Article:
46100 UINT32 R/W

USER_RAM#(0:19)_U16             Generic RAM registers. Useful for passing data between a host computer and a Lua script. Will not return an error if alternate data types are used.

46180 UINT16 R/W

USER_RAM example script:

while true do
  if LJ.CheckInterval(0) then
    Enable = MB.R(46000, 3) --host may disable portion of the script
    if Enable >= 1 then
     val = val + 1
     print("New value:", val)
     MB.W(46002, 3, val)  --provide a new value to host
    end
  end
end

 

There is also a more advanced system for passing data to/from a Lua script referred to as FIFO buffers. These buffers are useful if you want to send an array of information in sequence to/from a Lua script. Usually 2 buffers are used for each endpoint, one buffer dedicated for each communication direction (read and write). For example, a host may write new data for the Lua script into FIFO0, then once the script reads the data out of that buffer, it responds by writing data into FIFO1, and then the host may read the data out of FIFO1.

User RAM FIFO Registers - Advanced
Name Start Address Type Access

USER_RAM_FIFO#(0:3)_DATA_U16             Generic FIFO buffer. Useful for passing ORDERED or SEQUENTIAL data between various endpoints, such as between a host and a Lua script. Use up to 4 FIFO buffers simultaneously->1 of each data type, all 4 different data types, or a mixture. e.g. FIFO0_DATA_U16 points to the same memory as other FIFO0 registers, such that there are a total of 4 memory blocks: FIFO0, FIFO1, FIFO2 and FIFO3. It is possible to write into a FIFO buffer using a different datatype than is being used to read out of it. This register is a buffer. Underrun behavior - throws an error.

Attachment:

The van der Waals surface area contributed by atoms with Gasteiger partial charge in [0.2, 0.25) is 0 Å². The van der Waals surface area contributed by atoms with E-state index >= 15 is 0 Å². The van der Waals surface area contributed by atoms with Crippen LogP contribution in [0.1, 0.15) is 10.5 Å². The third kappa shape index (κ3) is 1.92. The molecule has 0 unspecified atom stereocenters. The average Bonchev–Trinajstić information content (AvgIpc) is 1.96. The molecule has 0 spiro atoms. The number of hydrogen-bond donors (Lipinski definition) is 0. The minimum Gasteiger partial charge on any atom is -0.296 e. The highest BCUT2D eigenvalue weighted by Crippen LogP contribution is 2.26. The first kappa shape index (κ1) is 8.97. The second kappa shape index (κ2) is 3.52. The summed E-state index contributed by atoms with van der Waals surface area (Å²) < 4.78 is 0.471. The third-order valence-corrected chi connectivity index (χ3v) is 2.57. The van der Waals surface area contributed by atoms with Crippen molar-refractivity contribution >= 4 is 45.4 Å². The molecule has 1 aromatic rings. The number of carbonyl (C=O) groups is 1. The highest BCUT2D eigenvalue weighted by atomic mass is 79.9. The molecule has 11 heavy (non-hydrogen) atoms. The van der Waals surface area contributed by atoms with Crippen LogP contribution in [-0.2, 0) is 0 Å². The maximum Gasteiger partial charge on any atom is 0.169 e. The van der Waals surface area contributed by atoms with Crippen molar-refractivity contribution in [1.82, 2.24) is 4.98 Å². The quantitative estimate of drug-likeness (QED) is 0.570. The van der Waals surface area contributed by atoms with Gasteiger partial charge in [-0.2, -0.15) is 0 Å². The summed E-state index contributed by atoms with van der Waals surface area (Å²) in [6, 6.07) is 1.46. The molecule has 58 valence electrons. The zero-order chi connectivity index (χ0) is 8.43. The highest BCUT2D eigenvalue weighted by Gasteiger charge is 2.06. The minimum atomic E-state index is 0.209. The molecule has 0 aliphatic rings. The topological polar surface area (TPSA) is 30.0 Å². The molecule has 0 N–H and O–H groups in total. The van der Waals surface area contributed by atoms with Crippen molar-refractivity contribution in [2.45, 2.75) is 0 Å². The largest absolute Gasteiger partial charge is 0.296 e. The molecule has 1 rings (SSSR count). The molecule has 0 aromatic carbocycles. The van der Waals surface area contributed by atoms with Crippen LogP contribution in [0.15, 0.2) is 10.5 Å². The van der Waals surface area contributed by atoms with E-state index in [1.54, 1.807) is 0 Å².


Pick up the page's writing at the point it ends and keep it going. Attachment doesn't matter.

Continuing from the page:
47000 UINT16 R/W

USER_RAM_FIFO#(0:3)_DATA_U32             Generic FIFO buffer. Useful for passing ORDERED or SEQUENTIAL data between various endpoints, such as between a host and a Lua script. Use up to 4 FIFO buffers simultaneously->1 of each data type, all 4 different data types, or a mixture. e.g. FIFO0_DATA_U16 points to the same memory as other FIFO0 registers, such that there are a total of 4 memory blocks: FIFO0, FIFO1, FIFO2 and FIFO3. It is possible to write into a FIFO buffer using a different datatype than is being used to read out of it. This register is a buffer. Underrun behavior - throws an error.

47010 UINT32 R/W

USER_RAM_FIFO#(0:3)_DATA_I32             Generic FIFO buffer. Useful for passing ORDERED or SEQUENTIAL data between various endpoints, such as between a host and a Lua script. Use up to 4 FIFO buffers simultaneously->1 of each data type, all 4 different data types, or a mixture. e.g. FIFO0_DATA_U16 points to the same memory as other FIFO0 registers, such that there are a total of 4 memory blocks: FIFO0, FIFO1, FIFO2 and FIFO3. It is possible to write into a FIFO buffer using a different datatype than is being used to read out of it. This register is a buffer. Underrun behavior - throws an error.

47020 INT32 R/W

USER_RAM_FIFO#(0:3)_DATA_F32             Generic FIFO buffer. Useful for passing ORDERED or SEQUENTIAL data between various endpoints, such as between a host and a Lua script. Use up to 4 FIFO buffers simultaneously->1 of each data type, all 4 different data types, or a mixture. e.g. FIFO0_DATA_U16 points to the same memory as other FIFO0 registers, such that there are a total of 4 memory blocks: FIFO0, FIFO1, FIFO2 and FIFO3. It is possible to write into a FIFO buffer using a different datatype than is being used to read out of it. This register is a buffer. Underrun behavior - throws an error.